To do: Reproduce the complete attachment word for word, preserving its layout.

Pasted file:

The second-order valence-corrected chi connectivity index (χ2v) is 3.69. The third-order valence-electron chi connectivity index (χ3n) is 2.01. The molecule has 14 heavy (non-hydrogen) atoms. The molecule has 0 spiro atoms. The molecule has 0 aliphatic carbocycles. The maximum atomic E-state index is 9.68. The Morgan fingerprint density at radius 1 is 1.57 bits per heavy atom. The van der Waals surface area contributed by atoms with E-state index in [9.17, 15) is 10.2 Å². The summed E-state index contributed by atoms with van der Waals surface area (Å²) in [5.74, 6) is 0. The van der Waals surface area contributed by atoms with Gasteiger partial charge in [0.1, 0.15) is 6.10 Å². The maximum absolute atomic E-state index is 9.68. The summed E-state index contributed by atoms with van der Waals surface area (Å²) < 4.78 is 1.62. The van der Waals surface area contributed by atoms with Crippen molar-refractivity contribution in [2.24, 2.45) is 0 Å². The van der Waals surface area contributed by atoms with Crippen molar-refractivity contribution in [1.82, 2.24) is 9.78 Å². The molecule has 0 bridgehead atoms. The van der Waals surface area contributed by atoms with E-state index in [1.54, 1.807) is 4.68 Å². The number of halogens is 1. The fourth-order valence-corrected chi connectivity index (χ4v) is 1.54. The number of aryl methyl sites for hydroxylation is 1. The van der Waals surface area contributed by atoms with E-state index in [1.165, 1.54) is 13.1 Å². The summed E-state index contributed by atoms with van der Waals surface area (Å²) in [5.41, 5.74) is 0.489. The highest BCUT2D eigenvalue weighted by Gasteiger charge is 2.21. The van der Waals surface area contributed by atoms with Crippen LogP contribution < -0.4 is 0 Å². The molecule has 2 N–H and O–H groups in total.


The second-order valence-corrected chi connectivity index (χ2v) is 3.69. The third-order valence-electron chi connectivity index (χ3n) is 2.01. The molecule has 14 heavy (non-hydrogen) atoms. The molecule has 0 spiro atoms. The molecule has 0 aliphatic carbocycles. The maximum atomic E-state index is 9.68. The Morgan fingerprint density at radius 1 is 1.57 bits per heavy atom. The van der Waals surface area contributed by atoms with E-state index in [9.17, 15) is 10.2 Å². The summed E-state index contributed by atoms with van der Waals surface area (Å²) in [5.74, 6) is 0. The van der Waals surface area contributed by atoms with Gasteiger partial charge in [0.1, 0.15) is 6.10 Å². The maximum absolute atomic E-state index is 9.68. The summed E-state index contributed by atoms with van der Waals surface area (Å²) < 4.78 is 1.62. The van der Waals surface area contributed by atoms with Crippen molar-refractivity contribution in [2.24, 2.45) is 0 Å². The van der Waals surface area contributed by atoms with Crippen molar-refractivity contribution in [1.82, 2.24) is 9.78 Å². The molecule has 0 bridgehead atoms. The van der Waals surface area contributed by atoms with E-state index in [1.54, 1.807) is 4.68 Å². The number of halogens is 1. The fourth-order valence-corrected chi connectivity index (χ4v) is 1.54. The number of aryl methyl sites for hydroxylation is 1. The van der Waals surface area contributed by atoms with E-state index in [1.165, 1.54) is 13.1 Å². The summed E-state index contributed by atoms with van der Waals surface area (Å²) in [5.41, 5.74) is 0.489. The highest BCUT2D eigenvalue weighted by Gasteiger charge is 2.21. The van der Waals surface area contributed by atoms with Crippen LogP contribution < -0.4 is 0 Å². The molecule has 2 N–H and O–H groups in total.